Jeff Jacoby

It is getting hard to remember a time when US presidents didn't tout "energy independence" -- meaning freedom from imported oil -- as an urgent and achievable American objective.

"Let this be our national goal," said Richard Nixon in his 1974 State of the Union address: "At the end of this decade, in the year 1980, the United States will not be dependent on any other country for the energy we need."

A year later, Gerald Ford foresaw a reduction in oil imports "by 1 million barrels a day by the end of this year" and complete energy independence by 1985.

In 1979, Jimmy Carter blasted America's "intolerable dependence on foreign oil" and swore: "Beginning this moment, this nation will never use more foreign oil than we did in 1977 -- never."

Year in, year out, the quest for energy independence is one presidents never tire of invoking. What Nixon, Ford, and Carter were pushing in the 1970s, Bill Clinton, George Bush, and Barack Obama have continued to push in the 2000s. And while the 2012 presidential candidates are sure to clash on many things, the desirability of reducing oil imports from abroad is not likely to be one of them.

But energy independence is a delusion. Greater efficiency may be a splendid thing -- all other things being equal, who wouldn't rather get more miles to the gallon? -- but far from reducing the nation's demand for oil, it increases it. Thirty-five years of CAFE mandates have not reversed the rising US demand for petroleum. In 1975, highway fuel consumption totaled 109 billion gallons, according to the Federal Highway Administration. The total in 2008: 175 billion gallons.

What is true of automobile transportation is true of the economy generally: Americans use energy far more efficiently than in decades past, and for that reason the more energy they consume. Paradoxical? Not really. "Efficiency fails to curb demand because it lets more people do more, and do it faster," write Peter Huber and Mark Mills in The Bottomless Well, their intriguing 2005 book on energy policy, "and more/more/faster invariably swamps all the efficiency gains." More energy-efficient generally means more affordable -- and the more affordable something becomes, the more of it society tends to use.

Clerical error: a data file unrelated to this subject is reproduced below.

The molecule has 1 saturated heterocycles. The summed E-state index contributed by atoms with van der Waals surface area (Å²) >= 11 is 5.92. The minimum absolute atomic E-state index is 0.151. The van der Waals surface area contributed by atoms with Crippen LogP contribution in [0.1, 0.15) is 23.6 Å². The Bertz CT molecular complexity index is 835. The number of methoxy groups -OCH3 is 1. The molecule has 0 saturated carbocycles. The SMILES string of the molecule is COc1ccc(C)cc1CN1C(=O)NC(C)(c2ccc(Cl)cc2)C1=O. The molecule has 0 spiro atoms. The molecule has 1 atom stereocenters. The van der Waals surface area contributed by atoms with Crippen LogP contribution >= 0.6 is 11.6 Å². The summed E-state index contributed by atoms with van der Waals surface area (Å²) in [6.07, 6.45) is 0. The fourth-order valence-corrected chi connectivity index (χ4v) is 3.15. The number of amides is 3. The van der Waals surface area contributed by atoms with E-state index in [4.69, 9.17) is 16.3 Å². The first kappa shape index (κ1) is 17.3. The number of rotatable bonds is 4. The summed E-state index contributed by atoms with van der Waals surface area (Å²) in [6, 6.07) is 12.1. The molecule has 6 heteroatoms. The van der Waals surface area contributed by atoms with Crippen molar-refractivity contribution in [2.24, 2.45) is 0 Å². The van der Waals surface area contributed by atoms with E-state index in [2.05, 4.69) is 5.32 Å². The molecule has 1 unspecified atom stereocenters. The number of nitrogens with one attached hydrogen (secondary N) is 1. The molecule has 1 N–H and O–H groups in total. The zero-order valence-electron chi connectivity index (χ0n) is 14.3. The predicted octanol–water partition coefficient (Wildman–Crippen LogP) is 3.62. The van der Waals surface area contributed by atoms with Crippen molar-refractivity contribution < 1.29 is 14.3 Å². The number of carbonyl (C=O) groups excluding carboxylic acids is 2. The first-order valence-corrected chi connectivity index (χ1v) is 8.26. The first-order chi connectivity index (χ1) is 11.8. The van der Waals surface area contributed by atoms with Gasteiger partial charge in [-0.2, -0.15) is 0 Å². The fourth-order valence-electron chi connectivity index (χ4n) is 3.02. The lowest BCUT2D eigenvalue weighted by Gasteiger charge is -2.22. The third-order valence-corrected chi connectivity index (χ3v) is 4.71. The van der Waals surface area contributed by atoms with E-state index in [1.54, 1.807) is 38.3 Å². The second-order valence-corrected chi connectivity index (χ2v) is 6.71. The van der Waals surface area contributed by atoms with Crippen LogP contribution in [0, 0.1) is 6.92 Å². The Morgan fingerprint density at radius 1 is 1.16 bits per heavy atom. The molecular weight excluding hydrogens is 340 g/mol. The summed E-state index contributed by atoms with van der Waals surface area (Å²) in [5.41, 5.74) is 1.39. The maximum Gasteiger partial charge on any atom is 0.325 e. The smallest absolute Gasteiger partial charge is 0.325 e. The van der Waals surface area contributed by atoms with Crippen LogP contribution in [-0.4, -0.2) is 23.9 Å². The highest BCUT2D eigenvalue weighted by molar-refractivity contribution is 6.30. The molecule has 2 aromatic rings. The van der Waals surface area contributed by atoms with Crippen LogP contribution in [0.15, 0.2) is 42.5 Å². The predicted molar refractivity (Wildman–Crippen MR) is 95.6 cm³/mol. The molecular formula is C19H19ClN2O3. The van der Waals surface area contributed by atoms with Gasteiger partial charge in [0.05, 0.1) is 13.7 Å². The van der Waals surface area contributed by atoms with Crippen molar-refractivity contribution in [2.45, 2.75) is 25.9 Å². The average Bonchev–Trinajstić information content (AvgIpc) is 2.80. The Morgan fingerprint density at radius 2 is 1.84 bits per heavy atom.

Whatever else might be said of the new CAFE rules, they aren't going to reduce our dependence on oil, imported or otherwise. Americans have been using foreign oil for a long time, and we use a lot more of it now than we used to. When Nixon was in the White House, the United States imported 6 million barrels of petroleum per day. The daily average so far this year is 11.4 million barrels. It would be even higher if the economy were stronger.

Someday -- maybe -- motor vehicles really will get 54.5 mpg. But "energy independence?" You should live so long.

Jeff Jacoby

Jeff Jacoby is an Op-Ed writer for the Boston Globe, a radio political commentator, and a contributing columnist for